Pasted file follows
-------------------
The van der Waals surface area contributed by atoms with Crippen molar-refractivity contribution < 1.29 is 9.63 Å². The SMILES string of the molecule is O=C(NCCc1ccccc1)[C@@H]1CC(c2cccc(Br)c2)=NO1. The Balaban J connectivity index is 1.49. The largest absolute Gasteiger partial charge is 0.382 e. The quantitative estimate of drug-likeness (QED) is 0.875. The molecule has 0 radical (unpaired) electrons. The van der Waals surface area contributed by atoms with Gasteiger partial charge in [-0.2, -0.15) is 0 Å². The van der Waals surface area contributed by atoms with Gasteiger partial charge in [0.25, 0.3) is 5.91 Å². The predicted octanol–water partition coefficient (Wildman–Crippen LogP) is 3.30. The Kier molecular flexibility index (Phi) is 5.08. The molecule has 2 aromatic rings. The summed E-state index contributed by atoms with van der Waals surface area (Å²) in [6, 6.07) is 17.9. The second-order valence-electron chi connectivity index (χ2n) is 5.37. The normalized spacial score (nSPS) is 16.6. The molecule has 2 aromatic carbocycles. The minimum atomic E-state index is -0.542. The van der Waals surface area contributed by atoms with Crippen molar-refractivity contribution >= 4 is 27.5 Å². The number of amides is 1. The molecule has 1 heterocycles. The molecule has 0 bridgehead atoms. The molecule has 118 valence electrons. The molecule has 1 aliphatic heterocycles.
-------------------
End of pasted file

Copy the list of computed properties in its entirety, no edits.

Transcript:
The van der Waals surface area contributed by atoms with Crippen molar-refractivity contribution < 1.29 is 9.63 Å². The SMILES string of the molecule is O=C(NCCc1ccccc1)[C@@H]1CC(c2cccc(Br)c2)=NO1. The Balaban J connectivity index is 1.49. The largest absolute Gasteiger partial charge is 0.382 e. The quantitative estimate of drug-likeness (QED) is 0.875. The molecule has 0 radical (unpaired) electrons. The van der Waals surface area contributed by atoms with Gasteiger partial charge in [-0.2, -0.15) is 0 Å². The van der Waals surface area contributed by atoms with Gasteiger partial charge in [0.25, 0.3) is 5.91 Å². The predicted octanol–water partition coefficient (Wildman–Crippen LogP) is 3.30. The Kier molecular flexibility index (Phi) is 5.08. The molecule has 2 aromatic rings. The summed E-state index contributed by atoms with van der Waals surface area (Å²) in [6, 6.07) is 17.9. The second-order valence-electron chi connectivity index (χ2n) is 5.37. The normalized spacial score (nSPS) is 16.6. The molecule has 2 aromatic carbocycles. The minimum atomic E-state index is -0.542. The van der Waals surface area contributed by atoms with Crippen molar-refractivity contribution >= 4 is 27.5 Å². The number of amides is 1. The molecule has 1 heterocycles. The molecule has 0 bridgehead atoms. The molecule has 118 valence electrons. The molecule has 1 aliphatic heterocycles.